(Johann Christoph) Friedrich (von) Schiller, 1759 - 1805

Friedrich Schiller was a German dramatist, lyric poet, and historian who was admired by the New England Transcendentalists for his recurring theme of liberty and dignity for all.  Schiller influenced Margaret Fuller, who taught German using his works, John Sullivan Dwight, who translated Lied von der Glocke (1799), James Freeman Clarke, who translated Die Jungfrau von Orleans (1801), and Charles T. Brooks, who translated Wilhelm Tell (1804).  Frederic Henry Hedge found the German Romanticism of Schiller's works useful in articulating the tenets of Transcendentalism and wrote about him for the Christian Examiner.
Schiller has been written about as follows by Octavius Brooks Frothingham, the first historian of American Transcendentalism.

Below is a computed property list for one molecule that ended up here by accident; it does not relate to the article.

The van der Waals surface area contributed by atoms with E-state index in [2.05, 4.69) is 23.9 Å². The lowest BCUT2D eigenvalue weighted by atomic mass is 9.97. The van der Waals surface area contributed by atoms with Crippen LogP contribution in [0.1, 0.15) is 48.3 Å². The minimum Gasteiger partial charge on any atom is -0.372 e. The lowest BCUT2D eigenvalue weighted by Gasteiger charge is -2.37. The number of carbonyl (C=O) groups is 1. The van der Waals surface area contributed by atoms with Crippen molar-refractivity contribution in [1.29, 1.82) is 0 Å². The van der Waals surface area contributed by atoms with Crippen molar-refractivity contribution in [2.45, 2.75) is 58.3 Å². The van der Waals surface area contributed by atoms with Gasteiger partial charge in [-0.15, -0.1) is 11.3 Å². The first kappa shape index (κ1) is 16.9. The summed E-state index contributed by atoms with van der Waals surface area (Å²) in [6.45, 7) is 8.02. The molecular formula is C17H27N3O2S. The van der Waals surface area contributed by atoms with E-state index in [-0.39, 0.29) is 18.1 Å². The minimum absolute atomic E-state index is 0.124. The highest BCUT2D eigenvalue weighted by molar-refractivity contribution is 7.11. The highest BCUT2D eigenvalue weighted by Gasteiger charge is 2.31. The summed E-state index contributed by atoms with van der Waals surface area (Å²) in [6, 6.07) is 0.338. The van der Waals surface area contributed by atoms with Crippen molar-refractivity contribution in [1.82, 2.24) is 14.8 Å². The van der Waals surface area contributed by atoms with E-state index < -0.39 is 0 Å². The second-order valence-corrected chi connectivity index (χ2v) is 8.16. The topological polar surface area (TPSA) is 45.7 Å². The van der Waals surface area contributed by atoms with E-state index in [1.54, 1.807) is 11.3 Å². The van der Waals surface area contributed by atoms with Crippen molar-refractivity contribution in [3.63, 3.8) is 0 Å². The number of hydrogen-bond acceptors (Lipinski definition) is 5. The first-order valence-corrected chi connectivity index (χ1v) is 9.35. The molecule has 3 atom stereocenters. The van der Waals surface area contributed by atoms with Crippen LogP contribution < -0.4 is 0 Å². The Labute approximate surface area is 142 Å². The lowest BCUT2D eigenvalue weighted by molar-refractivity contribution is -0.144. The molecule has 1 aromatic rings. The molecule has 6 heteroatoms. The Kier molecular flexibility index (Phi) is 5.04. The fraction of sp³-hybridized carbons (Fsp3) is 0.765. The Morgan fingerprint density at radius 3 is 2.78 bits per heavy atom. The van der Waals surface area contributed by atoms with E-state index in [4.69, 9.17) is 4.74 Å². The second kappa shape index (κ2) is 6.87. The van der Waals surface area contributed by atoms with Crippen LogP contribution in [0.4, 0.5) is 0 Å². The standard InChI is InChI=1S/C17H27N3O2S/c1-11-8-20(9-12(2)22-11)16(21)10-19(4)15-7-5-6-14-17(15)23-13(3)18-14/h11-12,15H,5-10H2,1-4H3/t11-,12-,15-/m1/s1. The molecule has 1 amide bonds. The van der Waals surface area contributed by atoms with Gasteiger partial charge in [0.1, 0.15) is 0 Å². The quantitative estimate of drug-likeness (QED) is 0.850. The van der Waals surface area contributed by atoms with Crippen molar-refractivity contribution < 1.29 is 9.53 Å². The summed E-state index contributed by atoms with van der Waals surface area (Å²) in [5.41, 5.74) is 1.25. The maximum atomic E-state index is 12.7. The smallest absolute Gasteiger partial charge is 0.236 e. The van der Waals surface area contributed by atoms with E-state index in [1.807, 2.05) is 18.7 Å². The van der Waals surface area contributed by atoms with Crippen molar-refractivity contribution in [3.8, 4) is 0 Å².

From Schiller's correspondence with Goethe, Carlyle quotes the following tribute to the Kantean philosophy: "From the opponents of the new philosophy I expect not that tolerance which is shown to every other system no better seen into than this; for Kant's philosophy itself, in its leading points, practises no tolerance, and bears much too rigorous a character to leave any room for accommodation.  But in my eyes this does it honor, proving how little it can endure to have truth tampered with.  Such a philosophy will not be shaken to pieces by a mere shake of the head.  In the open, clear, accessible field of inquiry it builds up its system, seeks no shade, makes no reservation, but even as it treats its neighbors, so it requires to be treated, and may be forgiven for lightly esteeming everything but proofs.  Nor am I terrified to think that the law of change, from which no human and no divine work finds grace, will operate on this philosophy as on every other, and one day its form will be destroyed, but its foundations will not have this fate to fear, for ever since mankind has existed, and any reason among mankind, these same first principles have been admitted, and on the whole, acted on."